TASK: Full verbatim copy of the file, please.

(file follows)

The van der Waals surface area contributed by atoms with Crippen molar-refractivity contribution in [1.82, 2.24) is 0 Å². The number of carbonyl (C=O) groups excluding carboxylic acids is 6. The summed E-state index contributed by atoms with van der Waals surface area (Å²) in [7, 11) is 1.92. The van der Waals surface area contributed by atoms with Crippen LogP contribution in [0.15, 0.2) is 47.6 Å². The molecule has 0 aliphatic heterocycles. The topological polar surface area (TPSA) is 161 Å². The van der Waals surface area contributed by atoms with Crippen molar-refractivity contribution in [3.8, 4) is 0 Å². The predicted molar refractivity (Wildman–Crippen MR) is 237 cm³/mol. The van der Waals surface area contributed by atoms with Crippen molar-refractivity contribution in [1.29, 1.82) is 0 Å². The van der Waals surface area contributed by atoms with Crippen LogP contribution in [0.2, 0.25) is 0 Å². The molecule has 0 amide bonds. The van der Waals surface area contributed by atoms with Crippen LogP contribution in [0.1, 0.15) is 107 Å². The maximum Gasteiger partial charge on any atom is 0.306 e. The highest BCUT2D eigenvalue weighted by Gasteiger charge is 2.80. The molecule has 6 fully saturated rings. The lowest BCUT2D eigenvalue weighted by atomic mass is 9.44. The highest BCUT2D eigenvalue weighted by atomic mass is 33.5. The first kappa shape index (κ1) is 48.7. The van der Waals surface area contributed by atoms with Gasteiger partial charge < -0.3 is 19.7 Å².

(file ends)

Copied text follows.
The van der Waals surface area contributed by atoms with Crippen molar-refractivity contribution in [1.82, 2.24) is 0 Å². The number of carbonyl (C=O) groups excluding carboxylic acids is 6. The summed E-state index contributed by atoms with van der Waals surface area (Å²) in [7, 11) is 1.92. The van der Waals surface area contributed by atoms with Crippen LogP contribution in [0.15, 0.2) is 47.6 Å². The molecule has 0 aliphatic heterocycles. The topological polar surface area (TPSA) is 161 Å². The van der Waals surface area contributed by atoms with Crippen molar-refractivity contribution in [3.8, 4) is 0 Å². The predicted molar refractivity (Wildman–Crippen MR) is 237 cm³/mol. The van der Waals surface area contributed by atoms with Crippen molar-refractivity contribution in [1.29, 1.82) is 0 Å². The van der Waals surface area contributed by atoms with Crippen LogP contribution in [0.2, 0.25) is 0 Å². The molecule has 0 amide bonds. The van der Waals surface area contributed by atoms with Crippen LogP contribution in [0.1, 0.15) is 107 Å². The maximum Gasteiger partial charge on any atom is 0.306 e. The highest BCUT2D eigenvalue weighted by Gasteiger charge is 2.80. The molecule has 6 fully saturated rings. The lowest BCUT2D eigenvalue weighted by atomic mass is 9.44. The highest BCUT2D eigenvalue weighted by atomic mass is 33.5. The first kappa shape index (κ1) is 48.7. The van der Waals surface area contributed by atoms with Gasteiger partial charge < -0.3 is 19.7 Å².